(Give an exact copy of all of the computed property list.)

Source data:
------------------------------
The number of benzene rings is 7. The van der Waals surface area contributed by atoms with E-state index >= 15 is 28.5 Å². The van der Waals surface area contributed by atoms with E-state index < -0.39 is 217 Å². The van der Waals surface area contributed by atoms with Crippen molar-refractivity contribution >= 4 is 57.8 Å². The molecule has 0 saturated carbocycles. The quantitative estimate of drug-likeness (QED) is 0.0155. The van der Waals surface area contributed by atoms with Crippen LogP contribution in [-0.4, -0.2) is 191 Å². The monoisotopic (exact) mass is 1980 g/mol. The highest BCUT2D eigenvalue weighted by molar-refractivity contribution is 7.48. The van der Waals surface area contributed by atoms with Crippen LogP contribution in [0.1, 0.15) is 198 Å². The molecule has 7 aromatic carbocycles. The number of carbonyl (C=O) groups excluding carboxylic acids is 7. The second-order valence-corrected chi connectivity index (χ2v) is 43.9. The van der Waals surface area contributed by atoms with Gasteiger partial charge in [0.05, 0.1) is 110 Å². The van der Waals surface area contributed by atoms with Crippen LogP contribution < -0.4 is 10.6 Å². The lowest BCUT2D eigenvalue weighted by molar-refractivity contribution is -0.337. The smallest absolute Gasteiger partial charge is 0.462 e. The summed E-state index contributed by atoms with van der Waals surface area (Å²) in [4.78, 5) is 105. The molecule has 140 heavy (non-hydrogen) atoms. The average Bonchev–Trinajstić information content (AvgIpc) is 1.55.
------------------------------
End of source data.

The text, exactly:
The number of benzene rings is 7. The van der Waals surface area contributed by atoms with E-state index >= 15 is 28.5 Å². The van der Waals surface area contributed by atoms with E-state index < -0.39 is 217 Å². The van der Waals surface area contributed by atoms with Crippen molar-refractivity contribution >= 4 is 57.8 Å². The molecule has 0 saturated carbocycles. The quantitative estimate of drug-likeness (QED) is 0.0155. The van der Waals surface area contributed by atoms with Crippen LogP contribution in [-0.4, -0.2) is 191 Å². The monoisotopic (exact) mass is 1980 g/mol. The highest BCUT2D eigenvalue weighted by molar-refractivity contribution is 7.48. The van der Waals surface area contributed by atoms with Crippen LogP contribution in [0.1, 0.15) is 198 Å². The molecule has 7 aromatic carbocycles. The number of carbonyl (C=O) groups excluding carboxylic acids is 7. The second-order valence-corrected chi connectivity index (χ2v) is 43.9. The van der Waals surface area contributed by atoms with Gasteiger partial charge in [0.05, 0.1) is 110 Å². The van der Waals surface area contributed by atoms with Crippen LogP contribution < -0.4 is 10.6 Å². The lowest BCUT2D eigenvalue weighted by molar-refractivity contribution is -0.337. The smallest absolute Gasteiger partial charge is 0.462 e. The summed E-state index contributed by atoms with van der Waals surface area (Å²) in [4.78, 5) is 105. The molecule has 140 heavy (non-hydrogen) atoms. The average Bonchev–Trinajstić information content (AvgIpc) is 1.55.